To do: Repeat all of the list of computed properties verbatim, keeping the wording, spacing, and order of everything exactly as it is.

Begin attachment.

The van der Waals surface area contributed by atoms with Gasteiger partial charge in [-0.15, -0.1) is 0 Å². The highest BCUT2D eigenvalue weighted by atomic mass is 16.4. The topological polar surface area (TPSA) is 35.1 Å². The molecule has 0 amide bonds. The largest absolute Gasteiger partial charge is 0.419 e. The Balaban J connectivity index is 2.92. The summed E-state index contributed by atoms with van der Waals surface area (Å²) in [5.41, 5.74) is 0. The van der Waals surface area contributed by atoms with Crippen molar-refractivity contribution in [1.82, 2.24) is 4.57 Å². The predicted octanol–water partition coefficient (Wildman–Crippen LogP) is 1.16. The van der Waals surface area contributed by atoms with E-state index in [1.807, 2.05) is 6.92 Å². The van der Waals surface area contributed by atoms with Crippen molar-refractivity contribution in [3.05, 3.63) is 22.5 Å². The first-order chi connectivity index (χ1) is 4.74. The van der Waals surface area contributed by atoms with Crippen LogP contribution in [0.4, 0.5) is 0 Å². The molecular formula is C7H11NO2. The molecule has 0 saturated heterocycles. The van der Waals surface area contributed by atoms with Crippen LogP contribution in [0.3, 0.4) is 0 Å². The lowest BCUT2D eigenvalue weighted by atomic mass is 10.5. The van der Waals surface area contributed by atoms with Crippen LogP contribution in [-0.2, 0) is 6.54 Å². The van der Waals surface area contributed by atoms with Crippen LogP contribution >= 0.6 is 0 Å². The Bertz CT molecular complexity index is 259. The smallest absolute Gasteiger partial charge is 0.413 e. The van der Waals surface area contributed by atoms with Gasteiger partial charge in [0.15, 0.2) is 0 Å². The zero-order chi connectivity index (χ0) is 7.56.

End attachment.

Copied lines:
The van der Waals surface area contributed by atoms with Gasteiger partial charge in [-0.15, -0.1) is 0 Å². The highest BCUT2D eigenvalue weighted by atomic mass is 16.4. The topological polar surface area (TPSA) is 35.1 Å². The molecule has 0 amide bonds. The largest absolute Gasteiger partial charge is 0.419 e. The Balaban J connectivity index is 2.92. The summed E-state index contributed by atoms with van der Waals surface area (Å²) in [5.41, 5.74) is 0. The van der Waals surface area contributed by atoms with Crippen molar-refractivity contribution in [1.82, 2.24) is 4.57 Å². The predicted octanol–water partition coefficient (Wildman–Crippen LogP) is 1.16. The van der Waals surface area contributed by atoms with E-state index in [1.807, 2.05) is 6.92 Å². The van der Waals surface area contributed by atoms with Crippen molar-refractivity contribution in [3.05, 3.63) is 22.5 Å². The first-order chi connectivity index (χ1) is 4.74. The van der Waals surface area contributed by atoms with Crippen LogP contribution in [0.4, 0.5) is 0 Å². The molecular formula is C7H11NO2. The molecule has 0 saturated heterocycles. The van der Waals surface area contributed by atoms with Crippen LogP contribution in [0.3, 0.4) is 0 Å². The lowest BCUT2D eigenvalue weighted by atomic mass is 10.5. The van der Waals surface area contributed by atoms with Crippen LogP contribution in [-0.2, 0) is 6.54 Å². The van der Waals surface area contributed by atoms with Crippen LogP contribution >= 0.6 is 0 Å². The Bertz CT molecular complexity index is 259. The smallest absolute Gasteiger partial charge is 0.413 e. The van der Waals surface area contributed by atoms with Gasteiger partial charge in [0.15, 0.2) is 0 Å². The zero-order chi connectivity index (χ0) is 7.56.